At the Lawrence Livermore National Laboratory (LLNL), scientists have developed a novel framework and an accompanying visualization tool that utilizes deep reinforcement learning for symbolic regression problems, outperforming baseline methods on benchmark problems.
Their paper was recently accepted as an oral presentation at the International Conference on Learning Representations (ICLR 2021). In their paper, the researchers describe applying deep reinforcement learning to discrete optimization. Discrete optimization focuses on problems that deal with discrete “building blocks” that must be combined in a particular order or configuration to optimize the desired property. They focused on a type of discrete optimization called symbolic regression. Symbolic regression finds short mathematical expressions that fit data gathered from an experiment. It aims to discover the underlying equations or dynamics of a physical process.
According to the lead author of the paper, Brenden Petersen, discrete optimization is challenging because it doesn’t have gradients. He further explains that they have shown that deep reinforcement learning is a powerful method to search the space of discrete objects efficiently. The team has proposed to use large models to explore the space of small models.
Symbolic regression is usually approached in machine learning and artificial intelligence with evolutionary algorithms. The primary issue with evolutionary approaches is that the algorithms aren’t principled and don’t scale very well. LLNL’s deep learning approach is unique because it’s theory-backed and based on gradient information, making it much more understandable and useful for scientists.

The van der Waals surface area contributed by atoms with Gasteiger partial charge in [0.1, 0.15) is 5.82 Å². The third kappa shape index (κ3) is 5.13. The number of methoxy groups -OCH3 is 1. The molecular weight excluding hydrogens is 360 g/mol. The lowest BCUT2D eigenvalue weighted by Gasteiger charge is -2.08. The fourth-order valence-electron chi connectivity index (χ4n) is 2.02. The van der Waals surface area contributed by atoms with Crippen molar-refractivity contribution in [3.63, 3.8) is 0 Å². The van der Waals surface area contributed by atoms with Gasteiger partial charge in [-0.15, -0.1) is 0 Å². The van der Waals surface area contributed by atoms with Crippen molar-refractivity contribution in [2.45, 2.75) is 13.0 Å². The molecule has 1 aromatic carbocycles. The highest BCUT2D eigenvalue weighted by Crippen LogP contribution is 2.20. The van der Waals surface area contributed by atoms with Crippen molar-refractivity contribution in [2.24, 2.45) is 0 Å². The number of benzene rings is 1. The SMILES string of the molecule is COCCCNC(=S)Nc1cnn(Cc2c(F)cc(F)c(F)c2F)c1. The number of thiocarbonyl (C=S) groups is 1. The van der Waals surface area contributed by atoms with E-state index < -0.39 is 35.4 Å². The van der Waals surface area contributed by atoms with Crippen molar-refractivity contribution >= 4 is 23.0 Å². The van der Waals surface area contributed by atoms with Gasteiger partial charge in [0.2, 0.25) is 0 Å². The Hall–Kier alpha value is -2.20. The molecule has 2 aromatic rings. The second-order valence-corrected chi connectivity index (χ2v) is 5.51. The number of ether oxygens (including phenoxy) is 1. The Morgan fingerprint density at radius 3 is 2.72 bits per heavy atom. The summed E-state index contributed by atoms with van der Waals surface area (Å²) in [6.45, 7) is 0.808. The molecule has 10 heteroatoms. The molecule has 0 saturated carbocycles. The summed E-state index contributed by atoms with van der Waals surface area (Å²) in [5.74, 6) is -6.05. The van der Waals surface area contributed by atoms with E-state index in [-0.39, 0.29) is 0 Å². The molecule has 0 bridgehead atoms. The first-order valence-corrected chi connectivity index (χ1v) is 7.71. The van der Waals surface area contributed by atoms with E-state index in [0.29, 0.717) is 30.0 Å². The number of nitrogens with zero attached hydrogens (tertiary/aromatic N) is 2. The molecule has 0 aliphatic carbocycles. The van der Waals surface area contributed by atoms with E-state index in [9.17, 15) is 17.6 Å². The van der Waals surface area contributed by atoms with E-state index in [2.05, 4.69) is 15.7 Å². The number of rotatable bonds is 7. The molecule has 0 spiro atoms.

“At the core of their approach is a neural network that learns the landscape of discrete objects. It does so by holding a memory of the process and understanding how these objects are distributed in this massive space to decide an excellent direction to follow. This combination of memory and direction is usually missing from conventional methods.
According to Santiago, a co-author, the DSR framework allows a wide range of constraints to be considered, thereby considerably reducing the search space’s size. The team tested this algorithm on a set of symbolic regression problems. The results showed that it outperformed several common benchmarks, including commercial software gold standards.
The team has tested their framework on real-world physics problems such as thin-film compression, where it shows promising results. According to researchers, the algorithm is widely applicable and is not just limited to symbolic regression. They have even started to apply it to the creation of unique amino acid sequences for improved binding to pathogens for vaccine design. The team has also created an interactive visualization app for the algorithm that physicists can use to solve real-world problems.